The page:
11 July 2014

Southern Africa: Enhance Integration - Mujuru

Victoria Falls — Sadc countries should standardise their labour practices to enhance regional economic integration and improve the lives, Vice President Joice Mujuru has said.

She made the remarks yesterday while opening the Sadc extraordinary meeting of ministers and social partners responsible for employment and labour.

"There is need, therefore, to work towards the standardisation of labour practices in the region. I am convinced that standardisation of labour practices across the region can be the foundation towards economic integration, since labour and capital are inseparable factors of production," said VP Mujuru.

She said the region's labour markets were the same, making integration more compelling.

"So let's break the convention practices and let labour lead with capital following," she said. "I have a firm relief honourable ministers and representatives of social partners that the employment and labour sector is better positioned to be the champion for regional integration," she said.

VP Mujuru urged the ministers and social partners to prioritise issues of youth employment.

She said Government attached great importance to Sadc and said it would continue to play a befitting role in supporting the labour and employment sector.

VP Mujuru commended the International Labour Organisation for its co-operation and assistance to Zimbabwe through a programme called Training for Rural Economic Empowerment.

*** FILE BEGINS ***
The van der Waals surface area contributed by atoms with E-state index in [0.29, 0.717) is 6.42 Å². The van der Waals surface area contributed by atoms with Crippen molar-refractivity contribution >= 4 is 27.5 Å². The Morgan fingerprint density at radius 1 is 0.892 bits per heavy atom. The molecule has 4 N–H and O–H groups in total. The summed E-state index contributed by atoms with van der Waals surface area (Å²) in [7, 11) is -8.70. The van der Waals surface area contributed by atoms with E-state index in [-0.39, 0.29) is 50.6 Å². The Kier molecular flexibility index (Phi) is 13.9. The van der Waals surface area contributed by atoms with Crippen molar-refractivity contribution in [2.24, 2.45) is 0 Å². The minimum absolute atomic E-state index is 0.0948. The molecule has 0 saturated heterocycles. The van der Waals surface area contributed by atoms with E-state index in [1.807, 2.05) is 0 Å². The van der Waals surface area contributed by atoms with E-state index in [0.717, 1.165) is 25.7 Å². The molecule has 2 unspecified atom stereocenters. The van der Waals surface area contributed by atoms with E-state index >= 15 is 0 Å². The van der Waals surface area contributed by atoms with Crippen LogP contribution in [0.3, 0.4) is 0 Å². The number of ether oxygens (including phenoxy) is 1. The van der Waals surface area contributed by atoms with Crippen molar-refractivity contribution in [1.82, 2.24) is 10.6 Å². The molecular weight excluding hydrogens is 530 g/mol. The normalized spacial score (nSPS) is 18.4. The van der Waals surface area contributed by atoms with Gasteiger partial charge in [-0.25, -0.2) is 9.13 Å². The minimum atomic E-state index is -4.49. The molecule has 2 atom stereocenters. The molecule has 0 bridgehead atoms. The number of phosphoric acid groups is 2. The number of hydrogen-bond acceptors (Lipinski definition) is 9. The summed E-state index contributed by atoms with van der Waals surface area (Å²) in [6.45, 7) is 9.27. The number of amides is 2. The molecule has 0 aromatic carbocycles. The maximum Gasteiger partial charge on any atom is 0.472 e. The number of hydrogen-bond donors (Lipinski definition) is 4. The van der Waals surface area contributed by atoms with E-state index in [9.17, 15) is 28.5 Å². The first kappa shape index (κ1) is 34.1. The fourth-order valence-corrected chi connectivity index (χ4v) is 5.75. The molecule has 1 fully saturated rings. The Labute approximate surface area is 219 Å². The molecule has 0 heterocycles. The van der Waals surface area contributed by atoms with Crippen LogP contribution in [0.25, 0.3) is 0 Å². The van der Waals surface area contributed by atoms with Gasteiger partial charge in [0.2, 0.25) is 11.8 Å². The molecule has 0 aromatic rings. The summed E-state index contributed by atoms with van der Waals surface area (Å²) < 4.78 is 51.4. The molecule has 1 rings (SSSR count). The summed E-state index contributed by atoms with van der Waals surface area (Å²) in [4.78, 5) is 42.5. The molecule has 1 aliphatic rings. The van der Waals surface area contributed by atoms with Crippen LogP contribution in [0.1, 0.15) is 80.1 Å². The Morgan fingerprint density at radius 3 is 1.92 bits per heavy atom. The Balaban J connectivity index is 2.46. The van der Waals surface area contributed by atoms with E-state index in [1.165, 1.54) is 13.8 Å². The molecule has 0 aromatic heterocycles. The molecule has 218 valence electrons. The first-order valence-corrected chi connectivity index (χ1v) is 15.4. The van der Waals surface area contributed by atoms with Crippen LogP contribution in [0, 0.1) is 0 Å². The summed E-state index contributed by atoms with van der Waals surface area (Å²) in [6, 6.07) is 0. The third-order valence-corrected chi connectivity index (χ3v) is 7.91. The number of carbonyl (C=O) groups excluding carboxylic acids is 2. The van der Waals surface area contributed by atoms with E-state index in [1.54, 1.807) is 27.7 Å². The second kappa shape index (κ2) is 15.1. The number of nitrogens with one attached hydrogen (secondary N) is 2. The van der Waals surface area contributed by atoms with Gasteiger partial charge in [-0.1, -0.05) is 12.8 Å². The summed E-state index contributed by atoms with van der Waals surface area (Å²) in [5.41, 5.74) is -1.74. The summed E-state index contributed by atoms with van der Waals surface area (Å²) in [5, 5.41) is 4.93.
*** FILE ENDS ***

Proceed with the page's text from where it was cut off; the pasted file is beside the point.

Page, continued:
ILO assistant director general and regional director for Africa Mr Aeneas Chuma, commended the ministers and social partners for promoting regional integration.

He encouraged governments and social partners to promote policies that facilitate the creation of decent jobs for youths and women.

"Unless bold actions are taken, Africa's youth could become a recipe for social and political instability as witnessed in other countries," he said.

Public Service, Labour and Social Welfare Minister Cde Nicholas Goche said SADC could not develop without productive and thriving private sectors and a vibrant labour movement.

He called upon the ministers and social partners to contribute to the finalisation of the Regional Indicative Strategic Development Plan which, once adopted, would be a blueprint for the next five years.

ILO and International Organisation for Migration regional director for Southern Africa, Mr Bernado Mariano, also said his organisation was keen to support the implementation of the policy framework.

He urged member countries to continue working together and identify comprehensive solutions to a wide range of labour migration and related challenges.

More than 150 local and foreign delegates among them 10 ministers of labour, permanent secretaries, directors, senior labour officers, leaders of the employers' confederation of Zimbabwe and president of the Zimbabwe Congress of Trade Unions are attending the meeting.

Other participants are from Southern African Trade Union Co-ordinating Council and Sadc Private Sector Forum.

The official opening was also attended by Matabeleland North Minister of State for Provincial Affairs Cde Cain Mathema and other senior Government officials.

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